French court confirms Assad uncle's conviction over ill-gotten assets
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France's top administrative court on Wednesday confirmed the conviction of Rifaat al-Assad, uncle of Syrian leader Bashar al-Assad, in an "ill-gotten gains" case over wealth estimated at 90 million euros ($89 million).
Rifaat al-Assad, 85, is the younger brother of Bashar's father and former Syrian dictator Hafez al-Assad, and himself held the office of vice president but fled the country in 1984 after a failed coup.
In the same judgement, he was convicted of concealing serious tax fraud and employing servants off the books, with authorities confiscating a slew of his properties.
Rifaat al-Assad, who has not attended hearings due to ill health, insists that his property empire stretching across Spain, France and Britain stems from gifts from Saudi crown prince and later king Abdullah, who died in 2015.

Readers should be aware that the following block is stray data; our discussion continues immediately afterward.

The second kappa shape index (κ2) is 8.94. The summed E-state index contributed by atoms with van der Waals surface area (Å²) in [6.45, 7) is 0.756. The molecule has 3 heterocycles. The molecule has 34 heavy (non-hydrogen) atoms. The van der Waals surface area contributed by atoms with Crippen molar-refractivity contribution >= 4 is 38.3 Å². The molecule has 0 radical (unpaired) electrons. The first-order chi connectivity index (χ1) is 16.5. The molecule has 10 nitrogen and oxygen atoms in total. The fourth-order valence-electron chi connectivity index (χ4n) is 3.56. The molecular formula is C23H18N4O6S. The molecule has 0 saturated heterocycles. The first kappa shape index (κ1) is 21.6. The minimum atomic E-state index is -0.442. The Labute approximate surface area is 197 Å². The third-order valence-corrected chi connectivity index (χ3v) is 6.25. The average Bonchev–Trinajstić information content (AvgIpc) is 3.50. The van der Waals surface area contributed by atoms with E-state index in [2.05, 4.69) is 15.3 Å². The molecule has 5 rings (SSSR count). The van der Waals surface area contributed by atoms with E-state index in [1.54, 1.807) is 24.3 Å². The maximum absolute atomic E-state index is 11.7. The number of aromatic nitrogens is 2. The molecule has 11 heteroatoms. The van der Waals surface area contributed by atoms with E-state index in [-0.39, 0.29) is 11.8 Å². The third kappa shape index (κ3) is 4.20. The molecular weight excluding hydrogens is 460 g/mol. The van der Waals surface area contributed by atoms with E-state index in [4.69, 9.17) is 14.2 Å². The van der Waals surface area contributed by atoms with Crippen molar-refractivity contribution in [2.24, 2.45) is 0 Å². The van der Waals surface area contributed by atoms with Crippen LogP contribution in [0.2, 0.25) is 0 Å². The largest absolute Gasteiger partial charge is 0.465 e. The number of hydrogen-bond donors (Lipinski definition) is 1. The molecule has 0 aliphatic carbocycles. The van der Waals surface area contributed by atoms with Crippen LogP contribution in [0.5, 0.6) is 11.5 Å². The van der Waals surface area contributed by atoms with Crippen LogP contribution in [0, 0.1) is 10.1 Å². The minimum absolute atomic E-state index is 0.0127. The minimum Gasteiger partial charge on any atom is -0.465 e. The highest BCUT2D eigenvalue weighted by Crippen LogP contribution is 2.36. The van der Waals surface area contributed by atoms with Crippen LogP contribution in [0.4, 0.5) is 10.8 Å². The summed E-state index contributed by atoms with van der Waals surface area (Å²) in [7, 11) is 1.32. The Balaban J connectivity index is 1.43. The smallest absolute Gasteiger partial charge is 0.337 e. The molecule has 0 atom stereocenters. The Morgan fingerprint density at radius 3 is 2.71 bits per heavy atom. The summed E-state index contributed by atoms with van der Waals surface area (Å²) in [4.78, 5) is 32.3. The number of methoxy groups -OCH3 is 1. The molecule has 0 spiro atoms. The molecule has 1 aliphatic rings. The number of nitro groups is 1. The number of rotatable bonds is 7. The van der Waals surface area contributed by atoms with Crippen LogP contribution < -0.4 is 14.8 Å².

The case is the second in France under a law passed last year targeting fortunes fraudulently amassed by foreign leaders.
Teodorin Obiang, the eldest son of the president of Equatorial Guinea, was convicted last year to a three-year suspended sentence and 30 million euros in fines.
- War crimes case -
In Syria, Rifaat al-Assad was the head of the elite Defence Brigades, internal security forces that violently quashed a 1982 Islamist uprising in the city of Hama.
Having stayed away for three decades following his failed attempt to seize power, pro-government media reported that he returned to Syria last autumn.
In 1984, he had fled first to Switzerland then France, where he was given the Legion of Honour -- the country's top award -- in 1986 for "services rendered".
French investigators opened a probe into his property holdings in 2014 after complaints from watchdogs Transparency International and Sherpa.
They seized two Paris townhouses, dozens of apartments in chic neighbourhoods of the French capital and office spaces.
Since then, around 80 of his former employees living at an estate outside Paris have been mostly without water and electricity as no one was paying the bills.
That could set up Syria as one of the first countries to potentially benefit from a scheme to return funds recovered under the ill-gotten gains law.
Rifaat al-Assad also faces a court case in Spain over far larger suspicions of ill-gotten gains covering 500 properties, as well as a prosecution in Switzerland over war crimes dating back to the 1980s.